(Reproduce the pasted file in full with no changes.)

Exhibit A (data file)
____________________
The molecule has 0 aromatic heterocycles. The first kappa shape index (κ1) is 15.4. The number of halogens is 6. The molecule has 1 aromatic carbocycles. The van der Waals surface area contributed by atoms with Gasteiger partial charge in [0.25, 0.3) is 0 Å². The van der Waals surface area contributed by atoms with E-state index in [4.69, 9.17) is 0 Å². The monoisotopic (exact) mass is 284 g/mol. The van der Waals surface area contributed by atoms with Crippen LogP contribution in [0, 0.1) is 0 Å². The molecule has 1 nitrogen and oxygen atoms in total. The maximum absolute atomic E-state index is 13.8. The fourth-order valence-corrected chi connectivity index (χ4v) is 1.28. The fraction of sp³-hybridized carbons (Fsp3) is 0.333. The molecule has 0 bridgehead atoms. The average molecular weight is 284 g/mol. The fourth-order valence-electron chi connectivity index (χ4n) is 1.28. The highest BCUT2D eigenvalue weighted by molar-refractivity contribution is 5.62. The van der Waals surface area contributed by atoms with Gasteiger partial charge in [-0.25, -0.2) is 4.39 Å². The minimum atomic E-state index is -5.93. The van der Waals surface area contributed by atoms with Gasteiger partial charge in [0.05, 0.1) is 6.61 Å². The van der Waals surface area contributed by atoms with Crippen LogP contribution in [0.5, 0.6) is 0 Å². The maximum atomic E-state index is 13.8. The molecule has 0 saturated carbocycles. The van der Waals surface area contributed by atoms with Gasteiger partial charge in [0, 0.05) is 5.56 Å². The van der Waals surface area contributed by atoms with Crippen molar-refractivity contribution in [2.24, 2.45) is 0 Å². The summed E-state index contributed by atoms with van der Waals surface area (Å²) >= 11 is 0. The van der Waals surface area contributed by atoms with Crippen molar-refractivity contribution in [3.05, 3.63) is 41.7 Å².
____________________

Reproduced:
The molecule has 0 aromatic heterocycles. The first kappa shape index (κ1) is 15.4. The number of halogens is 6. The molecule has 1 aromatic carbocycles. The van der Waals surface area contributed by atoms with Gasteiger partial charge in [0.25, 0.3) is 0 Å². The van der Waals surface area contributed by atoms with E-state index in [4.69, 9.17) is 0 Å². The monoisotopic (exact) mass is 284 g/mol. The van der Waals surface area contributed by atoms with Crippen LogP contribution in [0, 0.1) is 0 Å². The molecule has 1 nitrogen and oxygen atoms in total. The maximum absolute atomic E-state index is 13.8. The fourth-order valence-corrected chi connectivity index (χ4v) is 1.28. The fraction of sp³-hybridized carbons (Fsp3) is 0.333. The molecule has 0 bridgehead atoms. The average molecular weight is 284 g/mol. The fourth-order valence-electron chi connectivity index (χ4n) is 1.28. The highest BCUT2D eigenvalue weighted by molar-refractivity contribution is 5.62. The van der Waals surface area contributed by atoms with Gasteiger partial charge in [-0.25, -0.2) is 4.39 Å². The minimum atomic E-state index is -5.93. The van der Waals surface area contributed by atoms with Gasteiger partial charge in [0.05, 0.1) is 6.61 Å². The van der Waals surface area contributed by atoms with Crippen LogP contribution in [0.5, 0.6) is 0 Å². The maximum atomic E-state index is 13.8. The molecule has 0 saturated carbocycles. The van der Waals surface area contributed by atoms with Gasteiger partial charge in [0, 0.05) is 5.56 Å². The van der Waals surface area contributed by atoms with Crippen molar-refractivity contribution in [2.24, 2.45) is 0 Å². The summed E-state index contributed by atoms with van der Waals surface area (Å²) >= 11 is 0. The van der Waals surface area contributed by atoms with Crippen molar-refractivity contribution in [3.05, 3.63) is 41.7 Å².